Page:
Republicans love to say that it's "too soon" to politicize a gun crime when it's school children being mowed down, but the race is on to be the first to politicize it when it comes to Brett Kavanaugh.
June 10, 2022

This happened on Wednesday:

A man with a gun and a knife was detained by police early Wednesday morning near Brett M. Kavanaugh’s Maryland home after making threats against the Supreme Court justice, according to local and federal officials.

Authorities identified the man as Nicholas John Roske, 26, of Simi Valley, Calif., charging him with the attempted murder of a federal judge....

In his suitcase and backpack were a Glock 17 with two magazines and ammunition, pepper spray, a tactical knife, a hammer, a screwdriver, a crow bar, zip ties and duct tape, along with other gear.

After his arrest, according to the affidavit, Roske told police he was upset over the leaked draft of an opinion that would overturn the constitutional right to abortion and also over the recent school shooting in Uvalde, Tex. He thought this justice would support looser gun laws. He decided to kill the justice and then himself, according to the affidavit, thinking it would give his life purpose.

Naturally, Republicans said what they always say when there's a high-profile gun crime: that's it's "too soon" to "politicize" it. No, I'm kidding: The intended victim was a fellow Republican, so the race is on to be the first to politicize it.

The latter is a reference to a speech the usually mild-mannered Chuck Schumer made in 2020 as the Supreme Court was considering a restrictive Louisiana abortion law.

"I want to tell you, Gorsuch, I want to tell you, Kavanaugh, you have released the whirlwind and you will pay the price," Schumer said. "You won't know what hit you if you go forward with these awful decisions."

I don't know why Schumer said that. I don't think he meant it as a threat of violence. I think he imagined that some cosmic retribution would come if the Court restricted abortion rights, though I can't imagine what he had in mind. It was an empty threat, but it sounded violent. It's hard to imagine that it had an influence on Roske two years after the fact.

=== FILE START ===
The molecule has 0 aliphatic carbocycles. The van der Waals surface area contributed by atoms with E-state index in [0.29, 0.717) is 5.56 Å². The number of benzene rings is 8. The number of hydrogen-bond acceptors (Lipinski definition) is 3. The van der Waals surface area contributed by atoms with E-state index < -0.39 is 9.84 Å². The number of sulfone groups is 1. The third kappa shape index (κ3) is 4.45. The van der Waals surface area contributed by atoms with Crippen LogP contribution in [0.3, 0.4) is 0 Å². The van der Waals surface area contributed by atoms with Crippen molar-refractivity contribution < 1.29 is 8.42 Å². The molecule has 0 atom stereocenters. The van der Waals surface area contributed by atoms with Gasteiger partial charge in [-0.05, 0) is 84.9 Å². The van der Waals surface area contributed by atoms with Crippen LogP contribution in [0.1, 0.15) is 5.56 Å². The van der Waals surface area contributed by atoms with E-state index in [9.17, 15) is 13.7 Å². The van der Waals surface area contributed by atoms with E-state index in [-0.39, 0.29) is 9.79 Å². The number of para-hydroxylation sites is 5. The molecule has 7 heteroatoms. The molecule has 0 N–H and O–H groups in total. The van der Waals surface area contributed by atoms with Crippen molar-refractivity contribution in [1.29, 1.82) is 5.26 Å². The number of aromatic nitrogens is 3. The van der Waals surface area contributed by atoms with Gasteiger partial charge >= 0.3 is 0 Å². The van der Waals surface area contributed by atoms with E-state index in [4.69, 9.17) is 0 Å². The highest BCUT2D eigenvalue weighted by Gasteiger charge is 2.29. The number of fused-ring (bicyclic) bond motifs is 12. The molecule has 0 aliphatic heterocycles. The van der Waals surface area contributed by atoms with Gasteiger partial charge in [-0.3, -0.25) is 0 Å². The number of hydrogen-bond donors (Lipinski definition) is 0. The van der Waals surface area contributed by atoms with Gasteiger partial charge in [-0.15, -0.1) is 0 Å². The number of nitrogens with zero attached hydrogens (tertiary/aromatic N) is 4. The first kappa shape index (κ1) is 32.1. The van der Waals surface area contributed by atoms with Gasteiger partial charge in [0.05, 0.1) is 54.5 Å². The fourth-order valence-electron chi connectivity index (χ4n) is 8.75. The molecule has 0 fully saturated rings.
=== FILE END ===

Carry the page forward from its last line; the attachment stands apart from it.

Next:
The Republican anger about the release of the justices' home addresses is more germane, although the promoters of home protests wanted them to be peaceful. Meanwhile, on the right, here's an ad from a leading candidate in the race for the Republican Senate nomination in Arizona make in which he shoots at actors playing President Biden, Nancy Pelosi, and Senator Mark Kelly:

And here's another candidate in that race physically assaulting a left-leaning critic who showed up at one of his campaign events:

This is all getting out of hand -- but notice that Republicans aren't waiting around or doing polling or conducting focus groups before blaming Democrats and liberals for the actions of this would-be assassin. They're not afraid to make this an issue. They're not hoping it will go away so they can go back to talking about kitchen-table issues. As soon as this happened, they pounced. They sure as hell won't let a crisis like this go to waste.

Posted with permission from No More Mr. Nice Blog

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